and Andrew Odell, escaped after
Sen. Bravo, the Federal commander,
had said no American could quit the
place. They procured mules, and,
unharmed, made the journey of 600
miles to' Piedras Negras, the rebel
headquarters opposite Elngle Pass.
The men said the Federals In Tor
re?n burn their dead each day and
:hat disease has been largely pre
sented. A scarcity of food, however,
s occasioning much suffering among
;he poor.
Incident, to the Investment, of the
dty, the refugees said, six Americans,
nembers of the Constitutionalist
irmy, were captured recently and
uunmarlly executed. The losses In
.ecent engagements, they declare, are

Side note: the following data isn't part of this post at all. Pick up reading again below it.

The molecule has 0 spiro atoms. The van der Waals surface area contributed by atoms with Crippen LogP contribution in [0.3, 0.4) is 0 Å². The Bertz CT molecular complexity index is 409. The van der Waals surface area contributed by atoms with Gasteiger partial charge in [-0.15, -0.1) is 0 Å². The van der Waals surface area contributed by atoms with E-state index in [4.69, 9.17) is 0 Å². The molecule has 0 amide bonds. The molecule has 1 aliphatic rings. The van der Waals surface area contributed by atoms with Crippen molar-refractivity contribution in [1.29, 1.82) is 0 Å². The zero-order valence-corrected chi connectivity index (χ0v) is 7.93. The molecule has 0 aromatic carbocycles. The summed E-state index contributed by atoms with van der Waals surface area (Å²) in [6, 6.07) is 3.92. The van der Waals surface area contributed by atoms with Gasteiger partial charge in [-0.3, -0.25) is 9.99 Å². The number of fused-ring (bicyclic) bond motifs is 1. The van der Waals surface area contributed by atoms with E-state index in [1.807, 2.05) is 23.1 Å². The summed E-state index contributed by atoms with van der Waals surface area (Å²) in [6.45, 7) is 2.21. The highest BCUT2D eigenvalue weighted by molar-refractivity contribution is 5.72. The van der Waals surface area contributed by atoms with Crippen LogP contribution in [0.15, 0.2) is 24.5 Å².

lot nearly so heavy ns reported, to
filing not more^ than 300 or 400 on
mch side.
Singing nt Little River.
Duff Dolding, of Pickens county,
viii conduct an all-day singing at
dttle River church, Oconeo county,
m Sunday, September 7th. Every
>ody cordially Invited to come and
?ring well-ftlled baskets.
ichool in every possible way.
Resolved, That the location of the
laid school is in every way accepta
>1e to thia meeting, and we believe
hat lt could not be located in any
dace where it would be of more ad
vantage to the mountain children
within a radius of 100 miles.
The meeting then adjourned.
J. H. Harter Receives Bullet tn Hts
ll, :.n While at Depot
Hampton, Aug. 31.-Chief of Po
lice J. B. H?rter, of Allendale, was
shot through the heart and instantly
killed on the depot platform at Lena,
near this place, about 3.30 o'clock
this afternoon. Harter was walting
to board a train to return to Allen
dale when shot.
J. P. Walker, section foreman for
the Southern railway at Lena, is
charged with the shooting and was
arrested at about ."> o'clock by Magis
trate E. A. Zeigler. of Estill. and